Snake Island - Laotie Mountain

© UNESCO/Wang Ding
Marine stack (Snake island - China)

The Snake Island–Laotie Mountain biosphere reserve is located in the west of the Dalian Lushunkou District and covers a total area of 9 072 hectares. Among its primary targets for protection are the Agkistrodon shedaoensis snake, migratory birds and ecological environments.

Declaration date: 2013
Administrative authorities: Liaoning Snake Island-Laotie Mountain National Nature Reserve Authority
Surface area: 9 072 ha
Core area: 3 565 ha
Buffer zone: 1 947 ha
Transition area: 3 560 ha

Location
Laotie Mountain: longitude: 121°04’53“E - 121°15’19”E; latitude: 38°43’02“N - 38°57’16”N
Snake Island: longitude: 120°58’00“E - 120°59’15”E; latitude: 38°56’28“N - 38°57’41”N

Ecological Characteristics

© UNESCO/Wang Ding
Snake Island - China

Snake Island is located in the northwest part of the Bohai Sea. It covers an area of 73 hectares and is host to about 20 000 venomous pit vipers, Gloydius shedaoensis, a species endemic to the island. The Gloydius shedaoensis feed on small migratory birds and their two peak periods of activity are synchronous with the migrations. Snake Island forms part of an independent island ecological system called the ‘Gloydius Shedaoensis-Migratory Birds Environment’.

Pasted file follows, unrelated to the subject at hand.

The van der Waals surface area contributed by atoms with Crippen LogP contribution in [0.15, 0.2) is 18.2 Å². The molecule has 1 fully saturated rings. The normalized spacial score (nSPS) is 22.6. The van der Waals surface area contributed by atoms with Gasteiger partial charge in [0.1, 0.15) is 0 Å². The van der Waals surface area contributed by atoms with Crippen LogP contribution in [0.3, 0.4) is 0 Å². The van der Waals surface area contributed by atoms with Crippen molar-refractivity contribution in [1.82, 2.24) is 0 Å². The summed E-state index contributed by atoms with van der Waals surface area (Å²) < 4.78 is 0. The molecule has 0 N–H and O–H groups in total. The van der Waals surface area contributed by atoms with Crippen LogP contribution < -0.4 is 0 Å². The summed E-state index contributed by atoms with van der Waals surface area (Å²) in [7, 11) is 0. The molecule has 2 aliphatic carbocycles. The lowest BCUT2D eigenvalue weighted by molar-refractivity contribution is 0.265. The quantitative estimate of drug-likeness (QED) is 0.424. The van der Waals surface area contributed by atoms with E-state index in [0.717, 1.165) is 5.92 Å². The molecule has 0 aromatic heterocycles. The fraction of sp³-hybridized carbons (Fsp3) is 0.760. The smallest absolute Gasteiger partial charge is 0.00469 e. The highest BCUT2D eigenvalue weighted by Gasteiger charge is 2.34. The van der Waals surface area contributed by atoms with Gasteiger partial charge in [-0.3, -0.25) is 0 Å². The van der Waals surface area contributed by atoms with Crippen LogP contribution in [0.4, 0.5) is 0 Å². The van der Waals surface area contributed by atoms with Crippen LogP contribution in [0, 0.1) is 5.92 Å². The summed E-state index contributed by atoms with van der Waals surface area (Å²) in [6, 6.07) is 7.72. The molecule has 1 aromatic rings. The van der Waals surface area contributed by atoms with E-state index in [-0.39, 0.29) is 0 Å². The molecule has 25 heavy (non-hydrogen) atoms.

In 2004, Gloydius shedaoensis was listed on the China Red Data Book of Endangered Animals and categorized as ‘critically endangered’.

The Laotie Mountain is located at the southern tip of the Liaodong Peninsula and faces the Yellow Sea to the west and the Bohai Sea to the east. It is an important ‘node’ for bird migration with over 10 million birds migrating through the area.

There are four types of vegetation: forest, brush, shrub-meadow and meadow. The existing fauna record includes 703 species of plants, 217 species of amphibians, 10 species of reptiles and 307 species of birds.

Socio-Economic Characteristics

© UNESCO/Wang Ding
Specimen collection (Snake island - China)

The biosphere reserve has more than 6 000 inhabitants including permanent residents and a temporary population, mainly distributed throughout the transition zone. Most of the population is Han (98.2 percent) with a minority of Manchu, Mongolian, Hui and Korean (1.8 percent). Local residents mainly plant cherry and apple trees, raise poultry, and breed sheep, mink, raccoon and fox. Only a small percentage of residents cultivate wheat, corn and other crops.


> Back to Biosphere Reserves in China

                                                                                   Last update: August 2013

Back to top